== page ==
package test.org.mandarax.compiler.reldef6;
import test.org.mandarax.compiler.*;
Discount goldDiscount = new Discount(20,true);
Discount silverDiscount = new Discount(10,true);
Discount specialDiscount = new Discount(5,false);
rel Discount(Customer customer,Discount discount) queries
getDiscount(customer),qualifiesForDiscount(customer,discount) {
rule1: c.turnover>1000 -> Discount(c,goldDiscount);
rule2: FrequentCustomer(c) -> Discount(c,silverDiscount);
rule3: c.paymentMethod == "CompanyVisa" -> Discount(c,specialDiscount);
rel FrequentCustomer(Customer customer) queries isFrequentCustomer(customer) {
rule1: c.transactionCount>5 -> FrequentCustomer(c);
rule2: c.transactionCount>3 & c.turnover>500 -> FrequentCustomer(c);

This script defines two relationships, Discount and FrequentCustomer. The Discount relationship associates customers and discounts, the FrequentCustomer relationship applies to customers (it is technically not a relationship but a so-called unary predicate). The rules define when objects instantiate the relationships. This can be done either by referencing other relationships (for instance, in the second rule for Discount), by using Java expressions (for instance, in the first rule for Discount), or by using a combination of both. Rule are general in the sense that variables are used: the c in rule1 for Discount can represent any instance of Customer.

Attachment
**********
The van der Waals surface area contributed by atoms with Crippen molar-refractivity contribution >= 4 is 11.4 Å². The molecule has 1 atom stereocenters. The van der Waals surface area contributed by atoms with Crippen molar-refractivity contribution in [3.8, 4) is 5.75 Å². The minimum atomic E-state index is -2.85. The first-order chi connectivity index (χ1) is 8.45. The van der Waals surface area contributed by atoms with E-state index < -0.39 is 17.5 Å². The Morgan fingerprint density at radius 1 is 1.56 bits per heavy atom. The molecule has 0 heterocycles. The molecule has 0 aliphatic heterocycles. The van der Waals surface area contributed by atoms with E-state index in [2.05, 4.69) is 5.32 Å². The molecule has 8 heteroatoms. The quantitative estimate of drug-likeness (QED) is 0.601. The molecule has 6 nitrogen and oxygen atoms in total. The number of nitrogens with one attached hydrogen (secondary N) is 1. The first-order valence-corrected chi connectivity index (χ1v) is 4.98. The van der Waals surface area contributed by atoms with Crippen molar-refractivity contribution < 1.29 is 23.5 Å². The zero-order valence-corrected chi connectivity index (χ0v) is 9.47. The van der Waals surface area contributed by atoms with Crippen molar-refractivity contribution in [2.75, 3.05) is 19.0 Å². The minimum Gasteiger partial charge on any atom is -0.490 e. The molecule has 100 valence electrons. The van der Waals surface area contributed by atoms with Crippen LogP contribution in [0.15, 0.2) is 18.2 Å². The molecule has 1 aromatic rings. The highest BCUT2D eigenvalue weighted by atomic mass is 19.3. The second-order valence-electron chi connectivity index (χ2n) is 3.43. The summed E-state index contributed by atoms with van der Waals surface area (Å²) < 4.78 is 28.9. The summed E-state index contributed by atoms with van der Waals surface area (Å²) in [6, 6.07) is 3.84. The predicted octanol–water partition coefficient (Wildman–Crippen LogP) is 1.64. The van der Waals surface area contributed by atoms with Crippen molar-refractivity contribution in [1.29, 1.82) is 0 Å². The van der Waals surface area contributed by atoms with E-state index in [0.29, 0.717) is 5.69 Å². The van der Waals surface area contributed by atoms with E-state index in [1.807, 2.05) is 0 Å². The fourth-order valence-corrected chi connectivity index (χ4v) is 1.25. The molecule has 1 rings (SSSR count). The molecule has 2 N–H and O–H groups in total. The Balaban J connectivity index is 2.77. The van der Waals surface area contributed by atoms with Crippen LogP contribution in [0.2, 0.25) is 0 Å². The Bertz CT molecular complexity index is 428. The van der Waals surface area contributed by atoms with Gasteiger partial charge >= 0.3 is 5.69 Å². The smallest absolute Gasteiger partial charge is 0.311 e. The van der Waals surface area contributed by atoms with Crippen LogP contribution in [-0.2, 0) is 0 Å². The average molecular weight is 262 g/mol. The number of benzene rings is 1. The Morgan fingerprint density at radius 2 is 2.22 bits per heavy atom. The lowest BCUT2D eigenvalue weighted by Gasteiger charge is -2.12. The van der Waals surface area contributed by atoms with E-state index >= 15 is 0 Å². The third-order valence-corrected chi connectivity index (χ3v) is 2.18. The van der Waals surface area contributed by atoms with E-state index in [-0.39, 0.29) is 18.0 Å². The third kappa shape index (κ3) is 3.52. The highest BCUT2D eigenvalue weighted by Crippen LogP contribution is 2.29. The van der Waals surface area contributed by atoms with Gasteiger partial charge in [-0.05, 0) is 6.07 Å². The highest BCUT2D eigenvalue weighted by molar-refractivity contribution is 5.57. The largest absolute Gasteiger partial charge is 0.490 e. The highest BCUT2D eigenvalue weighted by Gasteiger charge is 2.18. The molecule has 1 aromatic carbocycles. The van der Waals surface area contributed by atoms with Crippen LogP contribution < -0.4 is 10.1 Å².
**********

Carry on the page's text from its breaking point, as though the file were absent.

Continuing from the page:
The expressions used in rules have a syntax that is very similar to Java. However, there are some differences. For instance, c.transactionCount is not a reference to the field transactionCount, but to the bean property getter getTransactionCount(). In this respect, Mandarax script is similar to expression languages such as JUEL, MVEL and OGNL.

Compiling Rules

The following script will compile the rule definition: 
import org.mandarax.compiler.*;
import org.mandarax.compiler.impl.*;
private static void compile(File file) throws Exception {
Compiler compiler = new DefaultCompiler();
Location location = new FileSystemLocation(new File("output_folder"));